5. The method of increasing the flow of vapors from a Well which comprises mechanically drawing vapors from the Well under less than atmospheric pressure by an adiabatically operated vacuum pump, adding to the vapors gas which does not condense on adiabatic compression to prevent condensation at atmospheric pressure, and discharging the mixture from the pumping operation under at least atmospheric pressure.

WARREN K. LEWIS.

Referenced by
Citing PatentFiling datePublication dateApplicantTitle
US4369839 *Aug 17, 1981Jan 25, 1983F & P Production Co., Inc.Casing vacuum system
US4593760 *Jan 4, 1984Jun 10, 1986The Upjohn CompanyRemoval of volatile contaminants from the vadose zone of contaminated ground
US4660639 *Feb 6, 1986Apr 28, 1987The Upjohn CompanyRemoval of volatile contaminants from the vadose zone of contaminated ground
US5554290 *Apr 11, 1995Sep 10, 1996Geraghty & Miller, Inc.Conduit in injection well pumps carbohydrates and sulfates into groundwater
US5575589 *Apr 11, 1995Nov 19, 1996Geraghty & Miller, Inc.Apparatus and method for removing volatile contaminants from phreatic water
US5588490 *May 31, 1995Dec 31, 1996Geraghty & Miller, Inc.For removing volatile contaminants in a two-dimensional configuration
US5664911 *Jul 23, 1996Sep 9, 1997Iit Research InstituteMethod and apparatus for in situ decontamination of a site contaminated with a volatile material
US6007274 *May 19, 1997Dec 28, 1999Arcadis Geraghty & MillerIn-well air stripping, oxidation, and adsorption
US6102623 *May 18, 1999Aug 15, 2000Arcadis Geraghty & Miller, Inc.In-well air stripping, oxidation, and adsorption
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US6143177 *Sep 21, 1998Nov 7, 2000Arcadis Geraghty & Miller, Inc.Bioremediation of groundwater by supplying carbohydrates and sulfates to an injection well where microorganisms metabolize the carbohydrates, creating sulfate reducing and methanogenic conditions so chlorinated hydrocarbons are reduced to ethene
US6254310May 8, 2000Jul 3, 2001Arcadis Geraghty & Miller, Inc.In-well air stripping and adsorption
US6280118Jun 9, 2000Aug 28, 2001Arcadis Geraghty & Miller, Inc.In situ reactive gate
US6283674May 8, 2000Sep 4, 2001Arcadis Geraghty & MillerIn-well air stripping, oxidation, and adsorption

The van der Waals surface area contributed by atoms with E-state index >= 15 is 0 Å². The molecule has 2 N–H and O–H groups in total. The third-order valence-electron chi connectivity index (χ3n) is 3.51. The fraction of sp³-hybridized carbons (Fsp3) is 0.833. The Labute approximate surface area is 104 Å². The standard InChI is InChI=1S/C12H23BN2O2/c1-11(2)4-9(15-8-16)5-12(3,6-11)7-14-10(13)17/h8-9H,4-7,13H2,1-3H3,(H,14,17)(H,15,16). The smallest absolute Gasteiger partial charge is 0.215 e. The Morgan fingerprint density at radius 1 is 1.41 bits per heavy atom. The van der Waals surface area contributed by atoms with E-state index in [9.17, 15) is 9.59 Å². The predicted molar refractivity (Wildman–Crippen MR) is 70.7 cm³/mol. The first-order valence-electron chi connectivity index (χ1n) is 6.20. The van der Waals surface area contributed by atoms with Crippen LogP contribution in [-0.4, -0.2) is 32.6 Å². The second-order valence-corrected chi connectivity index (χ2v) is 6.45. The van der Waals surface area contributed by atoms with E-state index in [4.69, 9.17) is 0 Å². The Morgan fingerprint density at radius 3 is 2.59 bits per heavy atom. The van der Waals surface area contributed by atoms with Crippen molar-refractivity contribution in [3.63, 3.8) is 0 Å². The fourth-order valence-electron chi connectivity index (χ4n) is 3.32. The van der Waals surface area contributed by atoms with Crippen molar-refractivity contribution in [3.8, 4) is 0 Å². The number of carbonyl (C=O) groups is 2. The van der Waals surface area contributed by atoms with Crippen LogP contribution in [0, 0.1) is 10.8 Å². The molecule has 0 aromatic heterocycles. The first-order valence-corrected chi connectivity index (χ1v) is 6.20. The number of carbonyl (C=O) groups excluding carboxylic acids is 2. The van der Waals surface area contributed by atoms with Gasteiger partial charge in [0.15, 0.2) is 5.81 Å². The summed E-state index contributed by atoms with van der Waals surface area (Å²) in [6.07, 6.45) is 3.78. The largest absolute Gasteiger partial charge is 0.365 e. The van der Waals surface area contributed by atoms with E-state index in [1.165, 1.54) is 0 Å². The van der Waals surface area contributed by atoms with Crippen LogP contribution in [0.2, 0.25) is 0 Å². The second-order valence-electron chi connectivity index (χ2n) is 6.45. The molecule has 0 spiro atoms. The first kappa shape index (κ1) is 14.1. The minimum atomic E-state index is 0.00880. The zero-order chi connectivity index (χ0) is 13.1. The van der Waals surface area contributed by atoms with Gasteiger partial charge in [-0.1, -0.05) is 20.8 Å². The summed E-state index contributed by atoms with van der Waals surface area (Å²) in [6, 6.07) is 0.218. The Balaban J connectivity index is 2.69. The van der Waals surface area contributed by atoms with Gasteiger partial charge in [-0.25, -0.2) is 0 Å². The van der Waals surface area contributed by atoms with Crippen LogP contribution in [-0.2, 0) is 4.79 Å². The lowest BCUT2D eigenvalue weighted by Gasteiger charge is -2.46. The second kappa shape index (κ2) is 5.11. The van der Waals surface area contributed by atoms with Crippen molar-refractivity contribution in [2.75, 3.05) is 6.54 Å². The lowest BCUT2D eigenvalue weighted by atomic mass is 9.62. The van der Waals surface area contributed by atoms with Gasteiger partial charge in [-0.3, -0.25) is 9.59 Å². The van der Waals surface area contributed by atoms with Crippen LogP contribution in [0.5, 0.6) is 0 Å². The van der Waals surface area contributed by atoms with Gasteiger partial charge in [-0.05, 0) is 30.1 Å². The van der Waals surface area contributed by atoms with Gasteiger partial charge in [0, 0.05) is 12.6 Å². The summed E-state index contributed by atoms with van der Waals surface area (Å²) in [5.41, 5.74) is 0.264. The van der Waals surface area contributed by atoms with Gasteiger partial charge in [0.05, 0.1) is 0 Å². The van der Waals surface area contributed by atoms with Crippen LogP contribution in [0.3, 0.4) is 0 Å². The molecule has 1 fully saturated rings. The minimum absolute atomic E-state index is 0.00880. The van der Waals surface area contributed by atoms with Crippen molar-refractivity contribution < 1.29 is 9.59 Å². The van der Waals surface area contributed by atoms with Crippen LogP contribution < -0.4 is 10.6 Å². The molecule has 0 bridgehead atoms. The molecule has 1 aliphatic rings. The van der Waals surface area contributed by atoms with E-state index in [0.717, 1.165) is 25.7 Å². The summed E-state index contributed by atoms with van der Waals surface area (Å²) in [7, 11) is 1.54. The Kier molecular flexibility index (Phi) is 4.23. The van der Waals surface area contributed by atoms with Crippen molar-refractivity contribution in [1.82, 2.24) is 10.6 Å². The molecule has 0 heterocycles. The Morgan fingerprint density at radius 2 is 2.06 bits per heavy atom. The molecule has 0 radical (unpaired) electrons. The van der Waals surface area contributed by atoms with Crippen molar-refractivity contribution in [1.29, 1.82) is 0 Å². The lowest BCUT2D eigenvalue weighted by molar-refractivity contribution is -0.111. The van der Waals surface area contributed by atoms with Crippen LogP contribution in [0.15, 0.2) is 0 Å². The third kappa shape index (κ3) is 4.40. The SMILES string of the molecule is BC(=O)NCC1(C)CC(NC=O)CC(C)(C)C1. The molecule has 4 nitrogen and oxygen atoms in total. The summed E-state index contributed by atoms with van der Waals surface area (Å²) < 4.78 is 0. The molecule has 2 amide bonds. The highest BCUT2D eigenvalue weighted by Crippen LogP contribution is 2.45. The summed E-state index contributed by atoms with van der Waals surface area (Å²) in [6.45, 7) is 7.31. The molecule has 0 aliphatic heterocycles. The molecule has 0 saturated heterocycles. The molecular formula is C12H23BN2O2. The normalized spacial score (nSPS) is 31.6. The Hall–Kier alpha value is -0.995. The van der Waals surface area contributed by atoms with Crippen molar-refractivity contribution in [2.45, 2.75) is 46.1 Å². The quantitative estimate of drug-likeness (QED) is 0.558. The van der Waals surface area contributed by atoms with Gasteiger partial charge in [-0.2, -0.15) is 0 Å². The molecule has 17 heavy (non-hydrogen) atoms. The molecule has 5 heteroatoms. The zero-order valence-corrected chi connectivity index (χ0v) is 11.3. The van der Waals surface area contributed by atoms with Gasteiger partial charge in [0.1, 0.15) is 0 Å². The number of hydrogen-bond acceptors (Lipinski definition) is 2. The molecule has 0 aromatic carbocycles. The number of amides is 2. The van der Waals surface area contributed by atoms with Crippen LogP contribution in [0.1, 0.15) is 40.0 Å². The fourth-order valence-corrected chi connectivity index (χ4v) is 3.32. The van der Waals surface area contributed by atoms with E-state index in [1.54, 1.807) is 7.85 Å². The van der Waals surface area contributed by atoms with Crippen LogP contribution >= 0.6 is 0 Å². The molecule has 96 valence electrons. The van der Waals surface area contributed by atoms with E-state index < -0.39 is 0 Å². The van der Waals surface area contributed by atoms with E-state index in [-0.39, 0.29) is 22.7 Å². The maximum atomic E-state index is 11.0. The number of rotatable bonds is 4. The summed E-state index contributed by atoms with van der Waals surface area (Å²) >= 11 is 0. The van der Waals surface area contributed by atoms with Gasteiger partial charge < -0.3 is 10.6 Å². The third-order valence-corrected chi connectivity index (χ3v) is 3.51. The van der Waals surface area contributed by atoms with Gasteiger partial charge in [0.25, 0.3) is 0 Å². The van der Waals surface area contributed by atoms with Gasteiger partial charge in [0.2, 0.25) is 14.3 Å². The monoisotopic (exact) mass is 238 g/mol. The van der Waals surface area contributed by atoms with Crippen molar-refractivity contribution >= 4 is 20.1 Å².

US6322700Aug 2, 2000Nov 27, 2001Arcadis Geraghty & MillerEngineered in situ anaerobic reactive zones
US6632364Jun 8, 2001Oct 14, 2003Arcadis G & MReductive dechlorination, the precipitation of chromium, the precipitation of heavy metals, and microbial denitrification
US7543649Jan 11, 2007Jun 9, 2009Rock Well Petroleum Inc.Method of collecting crude oil and crude oil collection header apparatus
US7568527Jan 4, 2007Aug 4, 2009Rock Well Petroleum, Inc.Method of collecting crude oil and crude oil collection header apparatus
US7823662Jun 20, 2007Nov 2, 2010New Era Petroleum, Llc.Hydrocarbon recovery drill string apparatus, subterranean hydrocarbon recovery drilling methods, and subterranean hydrocarbon recovery methods
US7832483Jan 23, 2008Nov 16, 2010New Era Petroleum, Llc.Methods of recovering hydrocarbons from oil shale and sub-surface oil shale recovery arrangements for recovering hydrocarbons from oil shale
US8307918Sep 28, 2010Nov 13, 2012New Era Petroleum, LlcHydrocarbon recovery drill string apparatus, subterranean hydrocarbon recovery drilling methods, and subterranean hydrocarbon recovery methods
US8474551Oct 12, 2012Jul 2, 2013Nep Ip, LlcHydrocarbon recovery drill string apparatus, subterranean hydrocarbon recovery drilling methods, and subterranean hydrocarbon recovery methods
US8534382Oct 12, 2012Sep 17, 2013Nep Ip, LlcHydrocarbon recovery drill string apparatus, subterranean hydrocarbon recovery drilling methods, and subterranean hydrocarbon recovery methods
USRE33102 *Jul 12, 1988Oct 31, 1989The Upjohn CompanyRemoval of volatile contaminants from the vadose zone of contaminated ground
Classifications
U.S. Classification166/370, 264/DIG.780, 166/267, 166/75.12, 417/53
International ClassificationC10G5/06
Cooperative ClassificationC10G5/06, Y10S264/78
European ClassificationC10G5/06